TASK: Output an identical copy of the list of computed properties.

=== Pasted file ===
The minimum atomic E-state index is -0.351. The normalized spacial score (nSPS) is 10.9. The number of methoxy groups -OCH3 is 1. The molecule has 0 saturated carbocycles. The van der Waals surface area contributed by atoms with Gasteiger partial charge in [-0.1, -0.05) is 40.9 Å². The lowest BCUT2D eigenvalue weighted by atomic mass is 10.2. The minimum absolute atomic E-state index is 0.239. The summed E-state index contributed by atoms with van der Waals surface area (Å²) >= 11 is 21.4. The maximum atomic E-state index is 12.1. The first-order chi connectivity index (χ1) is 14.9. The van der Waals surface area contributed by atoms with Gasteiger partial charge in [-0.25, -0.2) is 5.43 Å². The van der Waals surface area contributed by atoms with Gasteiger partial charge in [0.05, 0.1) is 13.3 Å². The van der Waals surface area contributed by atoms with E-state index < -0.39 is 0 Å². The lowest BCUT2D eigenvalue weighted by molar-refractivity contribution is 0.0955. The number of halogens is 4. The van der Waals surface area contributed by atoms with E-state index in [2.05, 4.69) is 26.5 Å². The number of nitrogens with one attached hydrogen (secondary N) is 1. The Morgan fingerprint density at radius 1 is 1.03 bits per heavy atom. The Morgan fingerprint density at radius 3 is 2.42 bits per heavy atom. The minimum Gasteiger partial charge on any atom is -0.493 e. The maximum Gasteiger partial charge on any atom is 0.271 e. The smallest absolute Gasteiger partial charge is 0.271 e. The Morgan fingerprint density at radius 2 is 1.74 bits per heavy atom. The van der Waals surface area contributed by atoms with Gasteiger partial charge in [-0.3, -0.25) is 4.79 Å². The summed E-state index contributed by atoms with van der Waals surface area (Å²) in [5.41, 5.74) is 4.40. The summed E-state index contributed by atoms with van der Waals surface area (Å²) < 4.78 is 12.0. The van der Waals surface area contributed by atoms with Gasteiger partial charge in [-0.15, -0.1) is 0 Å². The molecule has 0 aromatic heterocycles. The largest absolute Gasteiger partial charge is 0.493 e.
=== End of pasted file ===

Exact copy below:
The minimum atomic E-state index is -0.351. The normalized spacial score (nSPS) is 10.9. The number of methoxy groups -OCH3 is 1. The molecule has 0 saturated carbocycles. The van der Waals surface area contributed by atoms with Gasteiger partial charge in [-0.1, -0.05) is 40.9 Å². The lowest BCUT2D eigenvalue weighted by atomic mass is 10.2. The minimum absolute atomic E-state index is 0.239. The summed E-state index contributed by atoms with van der Waals surface area (Å²) >= 11 is 21.4. The maximum atomic E-state index is 12.1. The first-order chi connectivity index (χ1) is 14.9. The van der Waals surface area contributed by atoms with Gasteiger partial charge in [-0.25, -0.2) is 5.43 Å². The van der Waals surface area contributed by atoms with Gasteiger partial charge in [0.05, 0.1) is 13.3 Å². The van der Waals surface area contributed by atoms with E-state index < -0.39 is 0 Å². The lowest BCUT2D eigenvalue weighted by molar-refractivity contribution is 0.0955. The number of halogens is 4. The van der Waals surface area contributed by atoms with E-state index in [2.05, 4.69) is 26.5 Å². The number of nitrogens with one attached hydrogen (secondary N) is 1. The Morgan fingerprint density at radius 1 is 1.03 bits per heavy atom. The Morgan fingerprint density at radius 3 is 2.42 bits per heavy atom. The minimum Gasteiger partial charge on any atom is -0.493 e. The maximum Gasteiger partial charge on any atom is 0.271 e. The smallest absolute Gasteiger partial charge is 0.271 e. The Morgan fingerprint density at radius 2 is 1.74 bits per heavy atom. The van der Waals surface area contributed by atoms with Gasteiger partial charge in [-0.3, -0.25) is 4.79 Å². The summed E-state index contributed by atoms with van der Waals surface area (Å²) in [5.41, 5.74) is 4.40. The summed E-state index contributed by atoms with van der Waals surface area (Å²) < 4.78 is 12.0. The van der Waals surface area contributed by atoms with Gasteiger partial charge in [-0.15, -0.1) is 0 Å². The molecule has 0 aromatic heterocycles. The largest absolute Gasteiger partial charge is 0.493 e.